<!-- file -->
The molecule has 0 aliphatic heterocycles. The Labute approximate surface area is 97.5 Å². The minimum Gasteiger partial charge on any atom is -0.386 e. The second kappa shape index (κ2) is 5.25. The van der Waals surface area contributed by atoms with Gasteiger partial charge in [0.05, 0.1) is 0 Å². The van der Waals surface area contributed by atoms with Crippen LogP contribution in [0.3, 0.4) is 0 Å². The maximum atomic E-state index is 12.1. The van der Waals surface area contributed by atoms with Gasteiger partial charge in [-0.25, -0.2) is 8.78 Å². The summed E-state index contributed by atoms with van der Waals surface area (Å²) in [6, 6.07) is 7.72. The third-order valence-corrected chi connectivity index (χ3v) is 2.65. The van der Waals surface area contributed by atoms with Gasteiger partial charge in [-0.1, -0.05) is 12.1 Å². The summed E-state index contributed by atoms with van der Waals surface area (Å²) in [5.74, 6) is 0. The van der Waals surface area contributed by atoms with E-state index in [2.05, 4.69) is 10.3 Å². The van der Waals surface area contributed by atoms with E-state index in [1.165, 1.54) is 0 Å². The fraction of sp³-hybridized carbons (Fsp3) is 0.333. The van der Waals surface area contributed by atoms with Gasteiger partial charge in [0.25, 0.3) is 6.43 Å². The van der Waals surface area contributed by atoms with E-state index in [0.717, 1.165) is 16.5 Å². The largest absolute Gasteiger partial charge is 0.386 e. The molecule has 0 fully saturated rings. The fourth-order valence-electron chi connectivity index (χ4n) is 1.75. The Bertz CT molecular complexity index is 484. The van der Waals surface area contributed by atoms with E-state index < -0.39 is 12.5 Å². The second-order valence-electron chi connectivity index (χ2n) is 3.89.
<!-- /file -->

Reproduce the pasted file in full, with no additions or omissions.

The molecule has 0 aliphatic heterocycles. The Labute approximate surface area is 97.5 Å². The minimum Gasteiger partial charge on any atom is -0.386 e. The second kappa shape index (κ2) is 5.25. The van der Waals surface area contributed by atoms with Gasteiger partial charge in [0.05, 0.1) is 0 Å². The van der Waals surface area contributed by atoms with Crippen LogP contribution in [0.3, 0.4) is 0 Å². The maximum atomic E-state index is 12.1. The van der Waals surface area contributed by atoms with Gasteiger partial charge in [-0.25, -0.2) is 8.78 Å². The summed E-state index contributed by atoms with van der Waals surface area (Å²) in [6, 6.07) is 7.72. The third-order valence-corrected chi connectivity index (χ3v) is 2.65. The van der Waals surface area contributed by atoms with Gasteiger partial charge in [-0.1, -0.05) is 12.1 Å². The summed E-state index contributed by atoms with van der Waals surface area (Å²) in [5.74, 6) is 0. The van der Waals surface area contributed by atoms with E-state index in [2.05, 4.69) is 10.3 Å². The van der Waals surface area contributed by atoms with E-state index in [1.165, 1.54) is 0 Å². The fraction of sp³-hybridized carbons (Fsp3) is 0.333. The van der Waals surface area contributed by atoms with Gasteiger partial charge in [0.25, 0.3) is 6.43 Å². The van der Waals surface area contributed by atoms with E-state index in [0.717, 1.165) is 16.5 Å². The largest absolute Gasteiger partial charge is 0.386 e. The molecule has 0 fully saturated rings. The fourth-order valence-electron chi connectivity index (χ4n) is 1.75. The Bertz CT molecular complexity index is 484. The van der Waals surface area contributed by atoms with E-state index < -0.39 is 12.5 Å². The second-order valence-electron chi connectivity index (χ2n) is 3.89.